Learning Styles

Learning Styles
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Albert Einstein once said: “Everybody is a genius. But if you judge a fish by its ability to climb a tree, it will live its whole life believing that it is stupid.” Each child learns in a different way. If lessons are presented to your child in a way that does not suit their learning style, they will struggle to understand or remember new information. A visual learner will have trouble staying focused in a class where the teacher drones on and does not utilize teaching aids or visual stimuli to reinforce their lesson. If your child is struggling to learn, or you want to optimize their ability to learn, then finding their learning style will help you to present information in ways that make the most sense to them.

Visual Learners

Like the name suggests, these learners like to see the information they need to process. Charts, illustrations, mind maps, written notes, videos and presentations work best for this kind of learner. Making to-do lists that can be ticked off really helps them to stay focused and organized.

Tactile Learners

These are learners who like to move. They like to learn by touch and experience. Experiments, presentations, field trips and building models are the best way to get these learners to pay attention. Create activity-based learning for the tactile student who struggles to stay focused.

Auditory Learners

Listening is this learner’s strength. They like traditional lectures where the teacher talks and they are able to listen to new information. Taping lectures or reading texts aloud will help these learners to excel. Discussion is a fantastic way for them to assimilate new information, explain complex ideas or formulate opinions about different subjects.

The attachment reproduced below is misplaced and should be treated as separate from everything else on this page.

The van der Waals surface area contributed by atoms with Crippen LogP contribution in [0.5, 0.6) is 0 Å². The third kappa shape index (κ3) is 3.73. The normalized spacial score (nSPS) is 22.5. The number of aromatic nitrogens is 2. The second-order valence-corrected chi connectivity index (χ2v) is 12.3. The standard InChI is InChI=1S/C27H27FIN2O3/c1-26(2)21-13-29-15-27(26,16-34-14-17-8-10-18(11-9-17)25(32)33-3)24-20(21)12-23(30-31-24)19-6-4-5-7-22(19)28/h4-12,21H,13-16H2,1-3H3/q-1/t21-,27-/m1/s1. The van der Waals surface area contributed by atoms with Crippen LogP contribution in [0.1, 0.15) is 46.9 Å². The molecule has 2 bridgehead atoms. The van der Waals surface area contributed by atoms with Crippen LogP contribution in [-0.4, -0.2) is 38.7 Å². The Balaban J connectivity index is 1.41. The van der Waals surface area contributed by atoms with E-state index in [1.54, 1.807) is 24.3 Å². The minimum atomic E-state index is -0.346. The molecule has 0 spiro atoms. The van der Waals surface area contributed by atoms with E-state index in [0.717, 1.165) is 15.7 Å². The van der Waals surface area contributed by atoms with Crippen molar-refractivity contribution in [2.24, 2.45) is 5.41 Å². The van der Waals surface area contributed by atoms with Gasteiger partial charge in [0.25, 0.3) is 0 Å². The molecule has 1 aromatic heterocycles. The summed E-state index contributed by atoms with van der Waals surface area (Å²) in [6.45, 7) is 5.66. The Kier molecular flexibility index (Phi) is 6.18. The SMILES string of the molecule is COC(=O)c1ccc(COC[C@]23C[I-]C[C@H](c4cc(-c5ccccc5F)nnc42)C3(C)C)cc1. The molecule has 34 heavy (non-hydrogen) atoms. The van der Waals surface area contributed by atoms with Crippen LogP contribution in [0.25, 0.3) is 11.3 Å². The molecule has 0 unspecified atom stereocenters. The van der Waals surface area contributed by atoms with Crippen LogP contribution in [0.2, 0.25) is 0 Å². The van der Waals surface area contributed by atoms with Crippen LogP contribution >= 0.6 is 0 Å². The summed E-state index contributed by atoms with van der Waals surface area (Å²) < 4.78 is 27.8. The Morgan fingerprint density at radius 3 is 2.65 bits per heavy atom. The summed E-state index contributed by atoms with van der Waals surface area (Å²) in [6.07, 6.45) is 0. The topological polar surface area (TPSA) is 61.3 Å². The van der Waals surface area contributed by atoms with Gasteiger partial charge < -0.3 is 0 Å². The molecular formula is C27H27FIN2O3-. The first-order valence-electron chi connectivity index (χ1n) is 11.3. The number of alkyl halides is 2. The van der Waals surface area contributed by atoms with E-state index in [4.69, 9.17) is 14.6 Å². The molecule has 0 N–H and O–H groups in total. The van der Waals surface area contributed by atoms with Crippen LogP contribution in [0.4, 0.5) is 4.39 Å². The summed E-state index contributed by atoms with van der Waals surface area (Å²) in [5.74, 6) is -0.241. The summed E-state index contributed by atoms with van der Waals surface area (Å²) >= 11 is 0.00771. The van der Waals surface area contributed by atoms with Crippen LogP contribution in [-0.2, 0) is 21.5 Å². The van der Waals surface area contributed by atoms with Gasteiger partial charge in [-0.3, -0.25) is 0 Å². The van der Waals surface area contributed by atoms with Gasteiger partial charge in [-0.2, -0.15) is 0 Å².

Although teachers should present new information in a number of different ways to accommodate different learning styles, many teachers have too little time or too many students to do so successfully. Use homework and study time to find new ways to present information to your child. For example, if you need to teach your child the names of bones that make up the human skeleton, there are a number of different approaches to take for different learning styles. If your child is a visual leaner, get them to draw the skeleton and label each part or watch a video on the subject. Tactile learners need a model skeleton that they can label and assemble. Auditory learners will discuss the various skeleton components, read the names of the bones aloud and make up sentences, songs and word games with these names.

Once you have found the learning style that suits your child best, think of ways to help them improve their other learning skills. Incorporate different learning styles into their homework and study schedule. This will help them to excel, no matter which learning style their teacher favours. Using different teaching styles will help them to connect complex, abstract concepts and reinforce information. Ask a professional for help testing your child to ascertain learning style. For a quick test, try online sites such as ID Pride or VARK.

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